Bea Bonafini:
Fondamenta 2020

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5 June –

5 July 2020

The works by Bea Bonafini presented in Fondamenta display a hybridity between the animal and human, or the falling apart of the human body as it morphs into other forms, suggesting that aspirations and dreams are capable of melting human, physical and psychological limits. In all three works there’s a process of fragmentation, overlapping themes of water, fluidity and metamorphosis. They showcase the artist’s ability to work across media while maintaining her distinctive style, where the works adopt the language of displaced artefacts in order to shape new narratives.

Artissima presents Fondamenta, a curated online project that will run from 5 June – 5 July 2020. Fondamenta is a project based on the work of a fair in progress, to experiment with new ways of meeting and communicating, reacting to the transformations of the present. Fondamenta is not a viewing room, nor a virtual tour, nor an exhibition. It is a collective project coordinated by the curators of Artissima 2020 and produced with galleries for galleries, which are the fundamental “fondamenta”(foundations) of the fair, the heart and fulcrum of the art market. Fondamenta offers a virtual selection of approximately 200 art works (priced up to 15,000 Euros), presented by Italian and international exhibitors from Artissima 2019.

The works Fortuna and Hold on to me are part of a recent series of wall-based paintings on engraved and inlayed cork from 2020. The use of cork follows Bonafini’s interest in soft materials that can be stained and have a distinctive texture of their own, and are commonly used by artisans, and fashion and design industries. Cork is a sustainable material, leaving the tree unharmed when it is harvested every 9 years from the cork oak tree. These works are based on medieval and ancient beliefs on fortune and fate. The goddess Fortuna in Roman religion is blind, but she’s active and capricious. The quatrefoil forms are representative of an axis-mundi, depicting the passage between the celestial and the underworld. They also behave as an axis between the visual languages of the ancient world and the forward-looking aspects of the Italian Futurist movement.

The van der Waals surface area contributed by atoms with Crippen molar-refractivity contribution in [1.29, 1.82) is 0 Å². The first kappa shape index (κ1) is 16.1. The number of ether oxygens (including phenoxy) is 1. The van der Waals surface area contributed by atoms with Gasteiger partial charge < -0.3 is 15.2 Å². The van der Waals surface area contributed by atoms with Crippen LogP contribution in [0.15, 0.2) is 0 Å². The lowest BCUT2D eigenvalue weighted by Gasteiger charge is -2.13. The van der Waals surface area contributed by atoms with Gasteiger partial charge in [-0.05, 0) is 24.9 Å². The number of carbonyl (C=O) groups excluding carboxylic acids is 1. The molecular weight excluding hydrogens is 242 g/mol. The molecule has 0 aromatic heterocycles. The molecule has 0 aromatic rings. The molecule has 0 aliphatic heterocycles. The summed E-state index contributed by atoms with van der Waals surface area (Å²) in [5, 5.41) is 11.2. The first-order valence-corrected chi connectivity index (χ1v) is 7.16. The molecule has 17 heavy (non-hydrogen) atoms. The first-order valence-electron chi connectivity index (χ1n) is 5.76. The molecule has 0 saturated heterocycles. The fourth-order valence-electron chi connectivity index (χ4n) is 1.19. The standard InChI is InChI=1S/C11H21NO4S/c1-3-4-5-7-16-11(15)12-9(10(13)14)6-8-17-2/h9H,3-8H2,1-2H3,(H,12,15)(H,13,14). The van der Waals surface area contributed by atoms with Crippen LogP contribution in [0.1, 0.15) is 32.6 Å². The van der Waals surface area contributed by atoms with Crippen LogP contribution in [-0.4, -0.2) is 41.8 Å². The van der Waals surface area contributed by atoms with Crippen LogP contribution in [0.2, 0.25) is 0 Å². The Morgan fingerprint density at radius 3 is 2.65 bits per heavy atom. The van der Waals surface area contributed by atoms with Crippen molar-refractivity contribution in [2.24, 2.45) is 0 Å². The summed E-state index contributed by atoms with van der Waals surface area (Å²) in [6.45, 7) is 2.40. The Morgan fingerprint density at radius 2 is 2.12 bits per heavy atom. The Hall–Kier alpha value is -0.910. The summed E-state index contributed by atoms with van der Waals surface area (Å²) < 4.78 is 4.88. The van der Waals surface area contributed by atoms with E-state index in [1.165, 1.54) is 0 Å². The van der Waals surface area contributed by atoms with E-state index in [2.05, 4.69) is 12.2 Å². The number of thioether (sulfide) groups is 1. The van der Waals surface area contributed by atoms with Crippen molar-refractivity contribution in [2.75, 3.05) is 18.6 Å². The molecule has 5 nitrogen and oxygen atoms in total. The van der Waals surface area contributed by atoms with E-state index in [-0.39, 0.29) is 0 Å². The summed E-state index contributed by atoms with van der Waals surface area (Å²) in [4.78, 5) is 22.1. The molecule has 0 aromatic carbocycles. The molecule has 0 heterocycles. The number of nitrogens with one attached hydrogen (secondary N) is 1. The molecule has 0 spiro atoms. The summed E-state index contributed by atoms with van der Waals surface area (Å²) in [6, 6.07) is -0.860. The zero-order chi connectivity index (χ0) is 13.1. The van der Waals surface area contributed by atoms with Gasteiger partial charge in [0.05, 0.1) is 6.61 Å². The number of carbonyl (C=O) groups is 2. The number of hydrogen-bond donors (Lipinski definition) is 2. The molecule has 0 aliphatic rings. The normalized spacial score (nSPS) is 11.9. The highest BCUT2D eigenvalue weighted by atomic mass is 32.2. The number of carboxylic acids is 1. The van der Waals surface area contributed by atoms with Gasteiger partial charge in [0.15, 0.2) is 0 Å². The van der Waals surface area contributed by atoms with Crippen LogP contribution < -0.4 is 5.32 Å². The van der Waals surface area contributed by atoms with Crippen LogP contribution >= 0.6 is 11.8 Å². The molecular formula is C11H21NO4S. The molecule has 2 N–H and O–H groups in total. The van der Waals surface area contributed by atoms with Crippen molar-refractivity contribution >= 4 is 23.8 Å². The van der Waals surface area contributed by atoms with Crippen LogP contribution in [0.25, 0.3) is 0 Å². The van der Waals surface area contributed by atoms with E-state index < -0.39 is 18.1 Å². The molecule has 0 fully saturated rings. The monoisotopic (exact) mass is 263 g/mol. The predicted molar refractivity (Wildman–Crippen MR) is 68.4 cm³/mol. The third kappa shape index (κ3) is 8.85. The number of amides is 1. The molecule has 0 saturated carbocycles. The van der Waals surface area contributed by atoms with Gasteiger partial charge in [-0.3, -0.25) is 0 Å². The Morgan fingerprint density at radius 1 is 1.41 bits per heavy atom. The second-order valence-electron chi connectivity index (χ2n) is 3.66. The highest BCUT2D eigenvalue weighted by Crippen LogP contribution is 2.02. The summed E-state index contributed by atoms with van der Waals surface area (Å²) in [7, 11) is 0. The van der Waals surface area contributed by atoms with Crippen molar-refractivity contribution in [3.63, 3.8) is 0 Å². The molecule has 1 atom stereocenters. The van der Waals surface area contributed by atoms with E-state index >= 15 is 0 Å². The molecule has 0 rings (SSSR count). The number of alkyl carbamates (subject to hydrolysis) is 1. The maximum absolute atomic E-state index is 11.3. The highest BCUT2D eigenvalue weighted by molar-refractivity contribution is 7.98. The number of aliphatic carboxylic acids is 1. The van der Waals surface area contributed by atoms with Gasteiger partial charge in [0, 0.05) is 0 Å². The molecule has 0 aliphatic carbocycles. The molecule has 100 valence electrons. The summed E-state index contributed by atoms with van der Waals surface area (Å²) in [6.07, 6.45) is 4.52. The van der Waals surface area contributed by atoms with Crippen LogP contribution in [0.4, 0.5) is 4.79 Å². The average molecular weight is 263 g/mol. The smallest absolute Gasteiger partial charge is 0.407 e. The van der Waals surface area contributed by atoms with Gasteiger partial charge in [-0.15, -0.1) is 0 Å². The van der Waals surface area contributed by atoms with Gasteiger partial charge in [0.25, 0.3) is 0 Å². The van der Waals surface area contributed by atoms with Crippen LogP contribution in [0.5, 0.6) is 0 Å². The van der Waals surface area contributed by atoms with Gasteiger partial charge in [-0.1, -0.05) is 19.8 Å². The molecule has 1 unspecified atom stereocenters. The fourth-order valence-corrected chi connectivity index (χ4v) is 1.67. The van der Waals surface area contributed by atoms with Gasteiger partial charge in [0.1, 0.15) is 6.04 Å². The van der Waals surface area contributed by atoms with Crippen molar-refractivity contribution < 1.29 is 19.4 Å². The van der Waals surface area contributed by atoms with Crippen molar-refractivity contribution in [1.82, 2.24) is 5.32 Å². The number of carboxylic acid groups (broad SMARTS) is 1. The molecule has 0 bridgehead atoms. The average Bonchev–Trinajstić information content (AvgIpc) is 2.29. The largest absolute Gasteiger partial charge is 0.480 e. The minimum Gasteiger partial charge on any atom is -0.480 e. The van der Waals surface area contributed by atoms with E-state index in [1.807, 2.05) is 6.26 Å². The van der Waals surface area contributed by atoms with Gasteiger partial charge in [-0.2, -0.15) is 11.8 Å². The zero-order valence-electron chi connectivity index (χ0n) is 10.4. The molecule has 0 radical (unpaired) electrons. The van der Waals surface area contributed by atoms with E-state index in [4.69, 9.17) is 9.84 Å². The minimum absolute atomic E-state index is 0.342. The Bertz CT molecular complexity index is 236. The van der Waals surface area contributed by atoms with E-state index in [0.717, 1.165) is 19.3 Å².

Bonafini’s use of the ancient marbling technique where porcelain is stained, layered, cut and recomposed to create patterns and distortions which remain unglazed, can be seen in the wall-based ceramic Bathing Melusine from 2019, based on a mythological female water spirit where the materials it holds (sea glass and salt water) echo the subject matter whilst behaving as a holy water font. The artisthas been developing a carpet inlay technique over the years, which is demonstrated in the work Watch Me As I Fall from 2019. The wall-based tapestry depicts a figure descending the stairs, her mirror and reflection multiplying into a myriad of floating marks across the work, while phantom upside-down figures haunt and taunt her. The cascade of marks and gestures increases her potential tumble as she falls.

Bea Bonafini is a London and Rome based artist who works across painting, drawing, sculpture, ceramics and textiles. She graduated from the Slade School of Fine Art (2014) and the Royal College of Art (2016). Bea’s work revolves around the coexistence of incongruous ideas and forms, overlapping ancient and modern art history, fluid identity, religion and material craftsmanship. She examines ways to place the observer psychologically and physically at the work’s epicentre, questioning the tangibility and intimacy of an artwork, and its ability to formulate new mythologies and material possibilities.